Table 1: Main findings of the included studies

 

Results

A total of 3572 study reports were identified from database searches. Only 34 articles were eligible for full-text retrieval. Of these, 22 articles were excluded as they failed to meet the inclusion criteria (Figure 1).

Fluoride formulations in dentifrices and EFU

Four research papers were published on multiple fluoride formulations. Patil & Anegundi (2014)  compared the EFU in four different fluoride dentifrices with different F formulations in an in vitro analysis and pointed out that higher EFU was linked to samples treated with Amine F followed by those treated with SnF2, NaMFP and NaF.12 Inconsistent with the previous analysis, Arnold et al (2006) observed the higher EFU in AmF-treated samples followed by NaMFP and NaF respectively.14 Unlike two previous reports, Hattab (2013) considered EFU with NaF dentifrices substantially higher than MFP.24 While Zero et al (2018) reported that NaF and AmF in dentifrice were the sole F sources have a greater EFU than those of MFP or SnF2.30

The fluoride concentration of dentifrice (dose-response) and EFU

Four scientific articles analyzed the F concentration of dentifrice (dose-response) and fluoride enamel uptake. Creeth et al (2016) compared fluoride concentration of 250ppm and 1150ppm when brushing for 120s. The study finding indicated a 140% increase in EFU.15 Domenick Zero conducted a clinical trial (2018) and reported higher EFU with increased F concentration from 250ppm to 500ppm, and from 500ppm to 1100ppm.27 Moreover, results of a pooled analysis from three randomized trials established the dose-response and increased EFU between many dentifrices with a higher level of F (1400-1500 ppm) and medium level (675 ppm F) compared to the no Fluoride dentifrices. 30 Hattab (2013) evaluated EFU from eight dentifrices of various fluoride concentrations. A strong correlation was found between ionic F levels in dentifrices and their efficacy.24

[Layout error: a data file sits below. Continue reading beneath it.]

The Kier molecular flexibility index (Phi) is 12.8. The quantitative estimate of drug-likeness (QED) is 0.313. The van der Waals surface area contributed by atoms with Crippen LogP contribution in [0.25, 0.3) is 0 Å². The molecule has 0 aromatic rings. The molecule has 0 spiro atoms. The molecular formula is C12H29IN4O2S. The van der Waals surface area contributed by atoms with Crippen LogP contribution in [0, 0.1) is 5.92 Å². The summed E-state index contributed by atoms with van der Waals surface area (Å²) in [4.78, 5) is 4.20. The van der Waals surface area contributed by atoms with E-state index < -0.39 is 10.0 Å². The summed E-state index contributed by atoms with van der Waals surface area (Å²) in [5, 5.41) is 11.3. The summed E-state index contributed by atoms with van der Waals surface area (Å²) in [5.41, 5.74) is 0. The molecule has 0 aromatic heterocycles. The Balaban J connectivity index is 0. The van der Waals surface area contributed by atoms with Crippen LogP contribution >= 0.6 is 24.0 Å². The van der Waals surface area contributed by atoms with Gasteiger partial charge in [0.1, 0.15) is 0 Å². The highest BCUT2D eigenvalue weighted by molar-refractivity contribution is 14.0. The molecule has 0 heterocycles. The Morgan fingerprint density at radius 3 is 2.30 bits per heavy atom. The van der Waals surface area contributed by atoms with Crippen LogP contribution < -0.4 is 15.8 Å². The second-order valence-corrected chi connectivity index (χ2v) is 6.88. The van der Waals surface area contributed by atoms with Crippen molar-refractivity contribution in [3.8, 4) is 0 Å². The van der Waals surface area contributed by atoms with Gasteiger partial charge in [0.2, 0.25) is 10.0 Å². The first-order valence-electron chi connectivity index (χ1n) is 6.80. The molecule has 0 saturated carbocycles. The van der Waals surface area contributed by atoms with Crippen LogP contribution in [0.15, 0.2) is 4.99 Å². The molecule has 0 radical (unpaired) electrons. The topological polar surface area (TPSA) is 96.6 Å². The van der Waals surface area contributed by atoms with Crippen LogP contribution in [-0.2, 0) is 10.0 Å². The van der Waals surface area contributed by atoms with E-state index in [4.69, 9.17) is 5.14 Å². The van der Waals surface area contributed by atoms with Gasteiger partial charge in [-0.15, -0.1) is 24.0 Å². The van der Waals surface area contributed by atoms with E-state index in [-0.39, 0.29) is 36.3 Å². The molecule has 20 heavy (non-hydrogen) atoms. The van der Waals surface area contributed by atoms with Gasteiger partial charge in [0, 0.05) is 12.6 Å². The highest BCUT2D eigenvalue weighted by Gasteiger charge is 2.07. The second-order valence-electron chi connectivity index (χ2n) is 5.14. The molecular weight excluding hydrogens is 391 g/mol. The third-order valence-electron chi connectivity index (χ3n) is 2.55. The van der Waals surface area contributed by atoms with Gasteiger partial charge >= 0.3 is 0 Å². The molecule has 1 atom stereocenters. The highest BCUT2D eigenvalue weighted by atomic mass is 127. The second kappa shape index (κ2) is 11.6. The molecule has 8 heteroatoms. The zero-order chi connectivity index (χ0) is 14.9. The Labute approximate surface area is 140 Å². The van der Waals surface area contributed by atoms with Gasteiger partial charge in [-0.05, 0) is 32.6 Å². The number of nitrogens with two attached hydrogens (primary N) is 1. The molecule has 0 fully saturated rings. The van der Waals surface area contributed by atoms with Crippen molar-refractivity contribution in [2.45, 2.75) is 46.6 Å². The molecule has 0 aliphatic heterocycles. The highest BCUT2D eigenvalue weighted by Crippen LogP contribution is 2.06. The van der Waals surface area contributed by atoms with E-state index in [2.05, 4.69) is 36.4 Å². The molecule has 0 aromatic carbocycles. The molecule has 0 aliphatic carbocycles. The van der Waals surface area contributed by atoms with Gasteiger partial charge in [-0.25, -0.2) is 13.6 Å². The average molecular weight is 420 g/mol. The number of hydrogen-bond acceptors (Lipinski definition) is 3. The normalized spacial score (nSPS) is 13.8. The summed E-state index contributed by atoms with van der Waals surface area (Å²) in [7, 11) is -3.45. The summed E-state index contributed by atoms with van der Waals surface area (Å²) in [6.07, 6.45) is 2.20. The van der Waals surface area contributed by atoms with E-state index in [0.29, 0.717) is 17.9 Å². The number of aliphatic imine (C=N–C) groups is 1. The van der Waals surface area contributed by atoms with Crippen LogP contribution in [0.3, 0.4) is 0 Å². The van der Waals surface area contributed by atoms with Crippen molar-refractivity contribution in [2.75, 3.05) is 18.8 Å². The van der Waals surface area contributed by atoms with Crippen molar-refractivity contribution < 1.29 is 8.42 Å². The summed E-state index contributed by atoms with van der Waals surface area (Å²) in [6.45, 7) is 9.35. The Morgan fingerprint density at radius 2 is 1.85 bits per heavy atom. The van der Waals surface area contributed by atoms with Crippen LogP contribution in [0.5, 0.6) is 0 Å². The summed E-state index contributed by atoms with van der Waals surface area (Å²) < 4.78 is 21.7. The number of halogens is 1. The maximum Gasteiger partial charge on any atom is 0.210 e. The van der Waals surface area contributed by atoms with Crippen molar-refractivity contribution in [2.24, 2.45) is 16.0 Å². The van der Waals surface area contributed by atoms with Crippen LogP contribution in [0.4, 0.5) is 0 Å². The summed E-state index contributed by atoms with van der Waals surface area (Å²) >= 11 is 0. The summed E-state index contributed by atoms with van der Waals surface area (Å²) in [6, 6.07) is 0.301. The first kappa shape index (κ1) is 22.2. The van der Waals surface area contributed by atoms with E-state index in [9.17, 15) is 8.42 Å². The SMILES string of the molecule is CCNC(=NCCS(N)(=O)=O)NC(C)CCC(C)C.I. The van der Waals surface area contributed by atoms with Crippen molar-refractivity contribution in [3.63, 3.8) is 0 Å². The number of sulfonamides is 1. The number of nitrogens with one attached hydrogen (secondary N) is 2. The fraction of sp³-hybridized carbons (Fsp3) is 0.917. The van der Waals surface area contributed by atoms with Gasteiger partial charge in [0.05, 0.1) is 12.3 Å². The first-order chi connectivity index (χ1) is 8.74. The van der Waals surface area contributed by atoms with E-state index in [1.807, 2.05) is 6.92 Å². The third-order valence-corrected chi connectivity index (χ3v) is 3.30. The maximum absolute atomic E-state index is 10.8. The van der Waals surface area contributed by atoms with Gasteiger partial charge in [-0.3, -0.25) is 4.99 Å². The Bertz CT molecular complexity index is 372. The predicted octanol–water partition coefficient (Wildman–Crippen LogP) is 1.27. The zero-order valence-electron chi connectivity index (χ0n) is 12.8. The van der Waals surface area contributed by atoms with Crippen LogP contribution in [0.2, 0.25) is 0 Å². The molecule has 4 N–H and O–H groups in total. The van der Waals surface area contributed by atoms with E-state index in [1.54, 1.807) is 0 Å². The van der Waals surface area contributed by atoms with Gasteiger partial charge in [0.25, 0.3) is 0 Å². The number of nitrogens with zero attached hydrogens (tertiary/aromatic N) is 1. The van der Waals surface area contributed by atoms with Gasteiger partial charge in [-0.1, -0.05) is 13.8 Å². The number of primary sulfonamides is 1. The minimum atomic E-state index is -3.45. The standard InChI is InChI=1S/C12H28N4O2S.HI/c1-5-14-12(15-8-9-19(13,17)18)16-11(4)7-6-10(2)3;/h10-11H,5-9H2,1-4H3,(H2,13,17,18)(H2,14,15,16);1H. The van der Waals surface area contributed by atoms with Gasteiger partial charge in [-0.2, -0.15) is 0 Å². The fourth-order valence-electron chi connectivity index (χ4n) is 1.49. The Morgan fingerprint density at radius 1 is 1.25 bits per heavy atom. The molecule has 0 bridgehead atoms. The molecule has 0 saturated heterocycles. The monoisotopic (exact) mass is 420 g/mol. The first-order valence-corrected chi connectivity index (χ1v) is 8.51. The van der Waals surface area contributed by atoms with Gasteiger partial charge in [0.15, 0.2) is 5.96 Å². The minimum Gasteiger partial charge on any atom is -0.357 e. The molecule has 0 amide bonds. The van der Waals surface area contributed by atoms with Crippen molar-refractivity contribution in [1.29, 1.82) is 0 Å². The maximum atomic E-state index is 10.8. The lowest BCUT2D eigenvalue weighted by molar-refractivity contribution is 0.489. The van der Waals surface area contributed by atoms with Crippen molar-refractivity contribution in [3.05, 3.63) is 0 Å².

Creeth et al (2016) also compared 45 seconds brushing duration to 120 seconds using 1.5 g of 1150 ppm F dentifrice; it was noted that EFU increased by 26.9% when brushing for 120 seconds. Furthermore, increasing the quantity from 0.5g to 1.5g of 1150 ppm F dentifrice increased EFU by 43%.15

Incorporation of phosphates to the fluoridated dentifrice and EFU

Three research papers were reviewed on phosphate incorporation. Zero et al (2018) used NaF+SnF2/silica/ HMP (which contains hexametaphosphate) dentifrice and found a significantly lower EFU than all active treatment.30 In contrast to HMP, the addition of pyrophosphate to NaF dentifrice showed no interference with EFU.24 Moreover, Parkinson, et al. (2018) reported no difference in EFU of the F dentifrice with or without phytate.29 Similarly, the presence of zinc in fluoridated dentifrices either did not interfere with fluoride efficacy or led to a slight decrease in the EFU.26, 28

The combined use of fluoridated mouth rinses with fluoridated dentifrices and EFU

Two publications analyzed the effect combined use of fluoridated mouth rinse and fluoridated dentifrice on EFU. It was observed that the EFU was significantly high when F rinse (220ppm) was used in conjugation with F dentifrice (1150ppm) compared to the use of dentifrice (1150ppm F) or F rinse (220ppm) alone.29 While in a study conducted by Úbeda et al (2005) pre-rinse with CaCl2 solution did not increase EFU from fluoridated dentifrices.22